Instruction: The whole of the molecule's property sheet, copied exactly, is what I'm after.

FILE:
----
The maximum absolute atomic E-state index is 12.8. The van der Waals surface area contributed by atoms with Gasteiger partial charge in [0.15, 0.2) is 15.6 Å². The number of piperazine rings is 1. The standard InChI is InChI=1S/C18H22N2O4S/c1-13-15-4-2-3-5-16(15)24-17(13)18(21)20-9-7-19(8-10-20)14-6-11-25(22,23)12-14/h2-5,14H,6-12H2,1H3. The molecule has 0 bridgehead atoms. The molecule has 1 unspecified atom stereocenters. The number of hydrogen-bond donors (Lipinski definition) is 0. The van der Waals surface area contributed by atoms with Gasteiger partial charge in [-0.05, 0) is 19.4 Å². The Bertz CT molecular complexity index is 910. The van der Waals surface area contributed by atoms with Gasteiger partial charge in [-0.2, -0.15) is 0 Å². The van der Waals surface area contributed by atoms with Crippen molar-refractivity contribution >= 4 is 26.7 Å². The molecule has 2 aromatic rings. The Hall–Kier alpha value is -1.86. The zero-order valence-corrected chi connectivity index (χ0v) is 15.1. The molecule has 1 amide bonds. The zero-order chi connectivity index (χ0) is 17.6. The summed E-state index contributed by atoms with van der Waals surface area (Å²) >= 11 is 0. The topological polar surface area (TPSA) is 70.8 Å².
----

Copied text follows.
The maximum absolute atomic E-state index is 12.8. The van der Waals surface area contributed by atoms with Gasteiger partial charge in [0.15, 0.2) is 15.6 Å². The number of piperazine rings is 1. The standard InChI is InChI=1S/C18H22N2O4S/c1-13-15-4-2-3-5-16(15)24-17(13)18(21)20-9-7-19(8-10-20)14-6-11-25(22,23)12-14/h2-5,14H,6-12H2,1H3. The molecule has 0 bridgehead atoms. The molecule has 1 unspecified atom stereocenters. The number of hydrogen-bond donors (Lipinski definition) is 0. The van der Waals surface area contributed by atoms with Gasteiger partial charge in [-0.05, 0) is 19.4 Å². The Bertz CT molecular complexity index is 910. The van der Waals surface area contributed by atoms with Gasteiger partial charge in [-0.2, -0.15) is 0 Å². The van der Waals surface area contributed by atoms with Crippen molar-refractivity contribution >= 4 is 26.7 Å². The molecule has 2 aromatic rings. The Hall–Kier alpha value is -1.86. The zero-order valence-corrected chi connectivity index (χ0v) is 15.1. The molecule has 1 amide bonds. The zero-order chi connectivity index (χ0) is 17.6. The summed E-state index contributed by atoms with van der Waals surface area (Å²) >= 11 is 0. The topological polar surface area (TPSA) is 70.8 Å².